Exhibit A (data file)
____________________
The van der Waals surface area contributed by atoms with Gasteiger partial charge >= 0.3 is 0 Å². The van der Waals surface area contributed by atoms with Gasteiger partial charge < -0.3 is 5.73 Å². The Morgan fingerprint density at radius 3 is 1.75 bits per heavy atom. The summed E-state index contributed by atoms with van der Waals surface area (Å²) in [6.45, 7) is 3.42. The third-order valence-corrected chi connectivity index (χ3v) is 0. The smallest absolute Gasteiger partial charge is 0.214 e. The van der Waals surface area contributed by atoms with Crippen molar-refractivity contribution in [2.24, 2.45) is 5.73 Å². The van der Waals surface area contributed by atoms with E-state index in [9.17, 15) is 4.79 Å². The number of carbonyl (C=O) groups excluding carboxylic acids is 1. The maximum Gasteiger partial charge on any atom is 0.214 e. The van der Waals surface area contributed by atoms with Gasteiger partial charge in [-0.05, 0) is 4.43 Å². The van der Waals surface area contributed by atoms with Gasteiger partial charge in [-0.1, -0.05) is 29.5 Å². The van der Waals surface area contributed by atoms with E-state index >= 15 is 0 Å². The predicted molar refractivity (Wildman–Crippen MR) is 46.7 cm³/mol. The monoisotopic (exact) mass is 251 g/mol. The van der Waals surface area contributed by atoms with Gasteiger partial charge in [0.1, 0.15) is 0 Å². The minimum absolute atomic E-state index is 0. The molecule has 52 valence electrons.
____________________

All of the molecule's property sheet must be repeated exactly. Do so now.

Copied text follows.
The van der Waals surface area contributed by atoms with Gasteiger partial charge >= 0.3 is 0 Å². The van der Waals surface area contributed by atoms with Gasteiger partial charge < -0.3 is 5.73 Å². The Morgan fingerprint density at radius 3 is 1.75 bits per heavy atom. The summed E-state index contributed by atoms with van der Waals surface area (Å²) in [6.45, 7) is 3.42. The third-order valence-corrected chi connectivity index (χ3v) is 0. The smallest absolute Gasteiger partial charge is 0.214 e. The van der Waals surface area contributed by atoms with Crippen molar-refractivity contribution in [2.24, 2.45) is 5.73 Å². The van der Waals surface area contributed by atoms with E-state index in [9.17, 15) is 4.79 Å². The number of carbonyl (C=O) groups excluding carboxylic acids is 1. The maximum Gasteiger partial charge on any atom is 0.214 e. The van der Waals surface area contributed by atoms with Gasteiger partial charge in [-0.05, 0) is 4.43 Å². The van der Waals surface area contributed by atoms with Gasteiger partial charge in [-0.1, -0.05) is 29.5 Å². The van der Waals surface area contributed by atoms with E-state index >= 15 is 0 Å². The predicted molar refractivity (Wildman–Crippen MR) is 46.7 cm³/mol. The monoisotopic (exact) mass is 251 g/mol. The van der Waals surface area contributed by atoms with Gasteiger partial charge in [0.1, 0.15) is 0 Å². The minimum absolute atomic E-state index is 0. The molecule has 52 valence electrons.